Feeling like you absolutely must read notes to be able to play anything on a piano will keep you from the fun of ever being able to improvise. Using a lead sheet is a terrific way because after all; pop, jazz, rock, and country players use lead sheets most of the time for the melody and basic chord structure rather than have all the notes written out. To give you an extreme example, I’ve seen accomplished classical musicians who can’t even play happy birthday because they have never tried to play by ear! It’s totally alien to them. Playing from a lead sheet and learning chord changes is the crawling and walking before you learn to run in the world of improvisation. Improvisation isn’t a wildly free, play anything, anytime sort of thing for people. What improvisation is most often, is creating a melody line while playing over the chord changes. You’ve got to know the chord changes to a tune or you really can’t improvise. By just doing that, it may provide the foundation you need. Learning chords and learning to play from lead sheets creates the foundation that very naturally leads into improvising. Because it’s not black ink on paper, doesn’t mean it’s not music. Written notation is nothing more than a documentation of music. Music is what we play. It’s the sound we make that’s the music. So, sheet music is nothing more than a recording of music.

It’s a tough thing sometimes to get people who have had nothing but traditional lessons to accept that what you’re playing might not be exactly what is written. Something that is missed in classical circles is that almost all the great composers were improvisers, but we only have the recordings on the paper because there was no audio recording back then. So the score is elevated to the point where people don’t realize that improvisation has always been an essential component of classical music. Many if not most of the great composers were prolific improvisers!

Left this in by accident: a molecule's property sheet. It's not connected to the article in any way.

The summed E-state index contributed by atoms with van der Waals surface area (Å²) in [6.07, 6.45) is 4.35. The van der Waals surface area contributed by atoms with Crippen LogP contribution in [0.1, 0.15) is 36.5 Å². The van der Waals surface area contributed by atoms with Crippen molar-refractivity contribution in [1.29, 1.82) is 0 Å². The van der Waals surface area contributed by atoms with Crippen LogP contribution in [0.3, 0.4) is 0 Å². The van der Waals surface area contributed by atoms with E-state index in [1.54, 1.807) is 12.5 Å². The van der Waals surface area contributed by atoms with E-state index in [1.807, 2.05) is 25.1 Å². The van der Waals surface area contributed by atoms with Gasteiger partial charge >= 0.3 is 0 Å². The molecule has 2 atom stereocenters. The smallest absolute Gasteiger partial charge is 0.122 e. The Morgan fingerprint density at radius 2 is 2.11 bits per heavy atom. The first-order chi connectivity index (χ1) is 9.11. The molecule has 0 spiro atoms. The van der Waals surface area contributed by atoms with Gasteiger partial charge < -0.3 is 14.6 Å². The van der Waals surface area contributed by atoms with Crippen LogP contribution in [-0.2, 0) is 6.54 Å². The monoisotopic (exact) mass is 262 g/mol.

The last of the three benefits of playing by ear is instant gratification.

Most adults who are taking piano lessons don’t plan on doing it for a living or making a career out of it. They’re just wanting to have fun playing the piano. They want to sit down behind this piece of furniture they’ve been dusting for the last 20 years and play something! For that reason, it can be a phenomenally faster route to learn to play three chords which can take about five minutes. By doing that, they’ve got the chord changes to probably 70 or 80,000 songs! This isn’t to suggest that that’s all you ever want to do by any means. But it can be a great way to get someone to experience gratification through playing the piano. It gives an incentive to want to keep going.

There are a whole lot of reasons to play by ear and it is incredibly rewarding and fun. We’re going to explore more in future videos in this series. I hope this has been helpful as well as enjoyable! Thanks again to Scott Houston, The Piano Guy. For more on Scott, go to PianoInaFlash.com. This is Robert Estrin at LivingPianos.com. You may contact us at: info@LivingPianos.com 949-244-3729